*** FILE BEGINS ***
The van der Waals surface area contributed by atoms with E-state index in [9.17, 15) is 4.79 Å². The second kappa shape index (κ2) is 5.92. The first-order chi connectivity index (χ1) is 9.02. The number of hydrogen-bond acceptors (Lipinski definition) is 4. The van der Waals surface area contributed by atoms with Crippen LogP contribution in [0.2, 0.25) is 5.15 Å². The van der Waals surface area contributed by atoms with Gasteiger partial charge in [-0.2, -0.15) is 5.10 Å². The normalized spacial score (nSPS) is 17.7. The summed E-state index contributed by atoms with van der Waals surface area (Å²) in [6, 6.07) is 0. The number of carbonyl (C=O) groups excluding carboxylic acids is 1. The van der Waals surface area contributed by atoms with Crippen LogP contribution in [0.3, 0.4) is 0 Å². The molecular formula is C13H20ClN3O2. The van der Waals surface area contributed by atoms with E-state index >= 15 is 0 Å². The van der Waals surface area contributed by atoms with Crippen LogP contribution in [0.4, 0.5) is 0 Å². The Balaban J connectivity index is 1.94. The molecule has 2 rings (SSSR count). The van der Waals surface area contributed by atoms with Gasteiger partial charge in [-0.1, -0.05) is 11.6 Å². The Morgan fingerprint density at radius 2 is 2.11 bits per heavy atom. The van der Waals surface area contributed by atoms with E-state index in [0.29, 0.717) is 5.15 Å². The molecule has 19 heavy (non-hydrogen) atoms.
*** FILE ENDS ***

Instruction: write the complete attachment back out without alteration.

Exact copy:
The van der Waals surface area contributed by atoms with E-state index in [9.17, 15) is 4.79 Å². The second kappa shape index (κ2) is 5.92. The first-order chi connectivity index (χ1) is 9.02. The number of hydrogen-bond acceptors (Lipinski definition) is 4. The van der Waals surface area contributed by atoms with Crippen LogP contribution in [0.2, 0.25) is 5.15 Å². The van der Waals surface area contributed by atoms with Gasteiger partial charge in [-0.2, -0.15) is 5.10 Å². The normalized spacial score (nSPS) is 17.7. The summed E-state index contributed by atoms with van der Waals surface area (Å²) in [6, 6.07) is 0. The number of carbonyl (C=O) groups excluding carboxylic acids is 1. The van der Waals surface area contributed by atoms with Crippen LogP contribution in [0.3, 0.4) is 0 Å². The molecular formula is C13H20ClN3O2. The van der Waals surface area contributed by atoms with E-state index >= 15 is 0 Å². The van der Waals surface area contributed by atoms with Crippen LogP contribution in [0.4, 0.5) is 0 Å². The Balaban J connectivity index is 1.94. The molecule has 2 rings (SSSR count). The van der Waals surface area contributed by atoms with Gasteiger partial charge in [-0.1, -0.05) is 11.6 Å². The Morgan fingerprint density at radius 2 is 2.11 bits per heavy atom. The van der Waals surface area contributed by atoms with E-state index in [0.29, 0.717) is 5.15 Å². The molecule has 19 heavy (non-hydrogen) atoms.